Micheal R. Williams, while a Tennessee State Senator, became an independent [http://www.nashvillepost.com/news?id=26608] .
Michael Bloomberg, While Mayor of New York City, became an independent [http://www.foxnews.com/story/0,2933,284612,00.html] .
Lincoln Chafee, former U.S. Senator from Rhode Island, switched to unaffiliated [http://firstread.msnbc.msn.com/archive/2008/02/14/664722.aspx] .
Michael Amo, Orange County New York legislator, switched to Independence Party of New York[http://www.ballot-access.org/2007/12/19/ny-independence-party-gains-a-county-legislator-in-orange-county/] .
*2007 - Richard W. Singleton, Member of
Rhode Island House of Representatives[http://www.beloblog.com/ProJo_Blogs/politics/2007/09/anger-over-bush.html]
*2008 - Jeff Wood,
Wisconsin State Assemblyman [http://www.ballot-access.org/2008/07/27/independent-wisconsin-legislator-faces-hostility-from-his-former-party/]
*2008 - Ron Erhardt, nine term Minnesota State Rep., running for 10th term as independent [http://minnesota.publicradio.org/display/web/2008/07/11/erhardt/] .
James Weaver, Republican turned Greenbacker, later helped founded the Populist Party and ran for President on that party's ticket in 1892.
Henrik Shipstead, while U.S. Senator from Minnesota, switched from the Farmer-Labor Party to the Republican Party.
Thomas M. Foglietta, while running for U.S. representative from Pennsylvaniaas an independent, having previously been a Republican councilman and mayoral candidate, switched to the Democratic party.
Jesse Ventura, while governor of Minnesota, left the Reform Party, along with most of his supporters, to create the separate Independence Party of Minnesota. [http://www.pbs.org/newshour/election2000/states/minnesota/ventura.html]
Elaine Brown, left Green Party became independent after withdrawing from Green Party presidential race [http://gpblackcaucus.blogspot.com/2007/12/elaine-brown-withdraws-from-green-party.html] .
Bill Scheurer, Two time candidate for the U.S. House, and Chair of the Illinois Moderate Party, switched to the Green Party [http://openmindsandopenhearts.blogspot.com/2008/03/bill-scheurer-goes-green.html] .
Iain Abernathy, Illinois Moderate Party 2008 Candidate for U.S. House, Switched to Green Party [http://www.mchenrycountyblog.com/labels/Iain%20Abernathy.html] .There have been several instances of politicians continuing to be a member of a political party while running other campaigns as an independent. The most prominent examples include southern Democratic segregationists Strom Thurmondin 1948 and George Wallacein 1968, who remained in the Democratic Party for statewide campaigns but mounted national presidential campaigns as independents.Wallace later ran in the 1972 Democratic primaries. Earlier, liberal Republican Robert La Follette, Sr.ran for President as the candidate of the Progressive Party in 1924, while still remaining a Republican in the Senate.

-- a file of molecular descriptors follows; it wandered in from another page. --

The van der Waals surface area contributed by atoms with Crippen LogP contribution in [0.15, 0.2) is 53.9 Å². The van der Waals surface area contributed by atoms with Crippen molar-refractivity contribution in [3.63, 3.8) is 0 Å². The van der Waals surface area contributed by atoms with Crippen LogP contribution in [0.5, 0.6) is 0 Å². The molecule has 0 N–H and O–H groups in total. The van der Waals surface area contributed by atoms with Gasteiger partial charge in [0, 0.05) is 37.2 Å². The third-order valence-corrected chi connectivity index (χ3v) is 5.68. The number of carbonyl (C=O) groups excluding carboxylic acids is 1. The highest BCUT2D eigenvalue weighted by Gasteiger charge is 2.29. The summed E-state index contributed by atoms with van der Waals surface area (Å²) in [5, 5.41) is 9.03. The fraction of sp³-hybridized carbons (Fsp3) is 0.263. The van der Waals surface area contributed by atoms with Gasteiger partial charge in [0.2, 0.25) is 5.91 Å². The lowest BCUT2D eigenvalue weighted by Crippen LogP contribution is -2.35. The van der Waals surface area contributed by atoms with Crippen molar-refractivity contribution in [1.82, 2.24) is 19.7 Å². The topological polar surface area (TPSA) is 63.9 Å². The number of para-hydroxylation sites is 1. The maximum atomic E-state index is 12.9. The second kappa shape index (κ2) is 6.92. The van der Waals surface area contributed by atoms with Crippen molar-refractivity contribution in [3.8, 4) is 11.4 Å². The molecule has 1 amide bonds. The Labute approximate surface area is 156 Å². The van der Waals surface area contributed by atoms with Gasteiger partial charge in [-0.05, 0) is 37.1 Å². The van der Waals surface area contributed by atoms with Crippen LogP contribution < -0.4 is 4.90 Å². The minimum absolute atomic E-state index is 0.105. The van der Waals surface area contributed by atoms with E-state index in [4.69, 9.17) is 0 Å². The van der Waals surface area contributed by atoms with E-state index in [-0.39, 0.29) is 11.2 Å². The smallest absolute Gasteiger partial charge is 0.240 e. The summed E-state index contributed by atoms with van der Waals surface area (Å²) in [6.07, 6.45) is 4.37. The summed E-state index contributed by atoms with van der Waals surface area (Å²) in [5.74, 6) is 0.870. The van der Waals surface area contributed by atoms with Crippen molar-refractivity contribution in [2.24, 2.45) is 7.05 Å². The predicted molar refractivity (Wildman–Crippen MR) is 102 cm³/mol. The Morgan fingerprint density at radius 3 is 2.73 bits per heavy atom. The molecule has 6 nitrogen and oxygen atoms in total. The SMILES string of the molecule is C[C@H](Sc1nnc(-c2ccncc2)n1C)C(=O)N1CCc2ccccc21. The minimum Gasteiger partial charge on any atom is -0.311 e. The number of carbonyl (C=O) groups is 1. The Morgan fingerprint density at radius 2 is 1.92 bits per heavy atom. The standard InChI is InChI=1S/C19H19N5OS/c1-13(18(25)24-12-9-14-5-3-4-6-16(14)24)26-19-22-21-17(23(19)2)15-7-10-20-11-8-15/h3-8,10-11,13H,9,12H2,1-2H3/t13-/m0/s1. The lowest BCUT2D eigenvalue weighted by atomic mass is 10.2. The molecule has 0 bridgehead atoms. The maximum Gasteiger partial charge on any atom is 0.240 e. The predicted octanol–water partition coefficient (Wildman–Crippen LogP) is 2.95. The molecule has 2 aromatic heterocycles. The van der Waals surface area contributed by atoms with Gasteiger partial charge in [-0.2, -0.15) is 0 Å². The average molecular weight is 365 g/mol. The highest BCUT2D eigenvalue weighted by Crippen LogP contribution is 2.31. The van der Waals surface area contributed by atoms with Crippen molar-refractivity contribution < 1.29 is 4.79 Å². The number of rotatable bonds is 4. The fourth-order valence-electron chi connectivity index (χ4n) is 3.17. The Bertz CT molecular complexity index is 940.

Other political figures, such as
Zell Millerand Ed Koch, did not formally leave their parties, but supported a candidate from another party. Miller and Koch, though well-known Democrats, supported Republican George W. Bush's 2004 reelection campaign. This received much media attention in 2004, when Democrats for Bushand Republicans for Kerrygroups were formed. In New Hampshire, former Republican governor Walter Petersonhas expressed supported Democrat John Lynchin his bids for governor. Similarly, in 1860, former Democratic President Martin Van Burenended up supporting Abraham Lincolndue to his disagreements with Democratic policies on secession. Other examples would include former Republican Senator from Minnesota David Durenbergersupporting John Kerry in 2004 and former Democratic Attorney General Griffin Bellsupporting George W. Bush in 2004.
Republican In Name Only, Democrat In Name Only
Red state-blue state divide
U.S. states, with map
crossing the floorfor the same concept in the Westminster system.
People United Means Action
* [http://edition.cnn.com/2001/ALLPOLITICS/05/23/switchers.list - A list of party switchers (compiled in 2001)]
* [http://www.cookpolitical.com/column/1999/072099.php - An overview of party switching in recent years] .
* [http://archives.cnn.com/2001/ALLPOLITICS/05/23/party.switchers/ - "Party switching comes with political risks"]
* [http://www.newsok.com/article/2825137/ Oklahoma State Senator Nancy Riley switches from Republican to Democrat]
* [http://news.yahoo.com/s/ap/20061118/ap_on_re_us/montana_senate_switch Montana State Senator switches from Republican to Democrat to break a 25 to 25 tie]
* [http://www.mikebloomberg.com Mayor Michael Bloomberg's official homepage]
* [http://polwatchers.typepad.com/pol_watchers/2007/09/speaker-confirm.html Speaker confirms Rep. Dedman's party switch]
* [http://www.inthesetimes.com/article/2823/ Wave of Party Switchers Hits Republicans]